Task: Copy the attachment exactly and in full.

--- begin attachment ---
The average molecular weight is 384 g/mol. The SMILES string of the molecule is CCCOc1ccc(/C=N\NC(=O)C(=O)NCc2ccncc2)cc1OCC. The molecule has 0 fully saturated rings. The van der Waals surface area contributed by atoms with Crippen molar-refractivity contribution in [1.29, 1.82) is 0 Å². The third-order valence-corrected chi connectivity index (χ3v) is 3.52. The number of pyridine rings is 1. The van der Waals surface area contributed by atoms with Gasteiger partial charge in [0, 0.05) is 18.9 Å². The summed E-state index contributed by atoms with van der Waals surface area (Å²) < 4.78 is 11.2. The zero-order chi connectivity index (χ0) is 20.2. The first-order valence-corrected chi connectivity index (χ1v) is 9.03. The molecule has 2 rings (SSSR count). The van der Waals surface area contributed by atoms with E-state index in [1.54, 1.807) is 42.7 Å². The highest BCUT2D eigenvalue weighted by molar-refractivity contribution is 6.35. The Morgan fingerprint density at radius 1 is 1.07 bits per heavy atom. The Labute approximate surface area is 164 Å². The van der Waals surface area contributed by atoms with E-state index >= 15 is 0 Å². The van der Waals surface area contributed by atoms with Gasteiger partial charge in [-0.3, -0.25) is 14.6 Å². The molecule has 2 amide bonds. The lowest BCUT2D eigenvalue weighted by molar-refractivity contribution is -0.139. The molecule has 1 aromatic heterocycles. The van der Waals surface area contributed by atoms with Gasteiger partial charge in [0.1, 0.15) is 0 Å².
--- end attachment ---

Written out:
The average molecular weight is 384 g/mol. The SMILES string of the molecule is CCCOc1ccc(/C=N\NC(=O)C(=O)NCc2ccncc2)cc1OCC. The molecule has 0 fully saturated rings. The van der Waals surface area contributed by atoms with Crippen molar-refractivity contribution in [1.29, 1.82) is 0 Å². The third-order valence-corrected chi connectivity index (χ3v) is 3.52. The number of pyridine rings is 1. The van der Waals surface area contributed by atoms with Gasteiger partial charge in [0, 0.05) is 18.9 Å². The summed E-state index contributed by atoms with van der Waals surface area (Å²) < 4.78 is 11.2. The zero-order chi connectivity index (χ0) is 20.2. The first-order valence-corrected chi connectivity index (χ1v) is 9.03. The molecule has 2 rings (SSSR count). The van der Waals surface area contributed by atoms with E-state index in [1.54, 1.807) is 42.7 Å². The highest BCUT2D eigenvalue weighted by molar-refractivity contribution is 6.35. The Morgan fingerprint density at radius 1 is 1.07 bits per heavy atom. The Labute approximate surface area is 164 Å². The van der Waals surface area contributed by atoms with E-state index >= 15 is 0 Å². The van der Waals surface area contributed by atoms with Gasteiger partial charge in [-0.3, -0.25) is 14.6 Å². The molecule has 2 amide bonds. The lowest BCUT2D eigenvalue weighted by molar-refractivity contribution is -0.139. The molecule has 1 aromatic heterocycles. The van der Waals surface area contributed by atoms with Gasteiger partial charge in [0.1, 0.15) is 0 Å².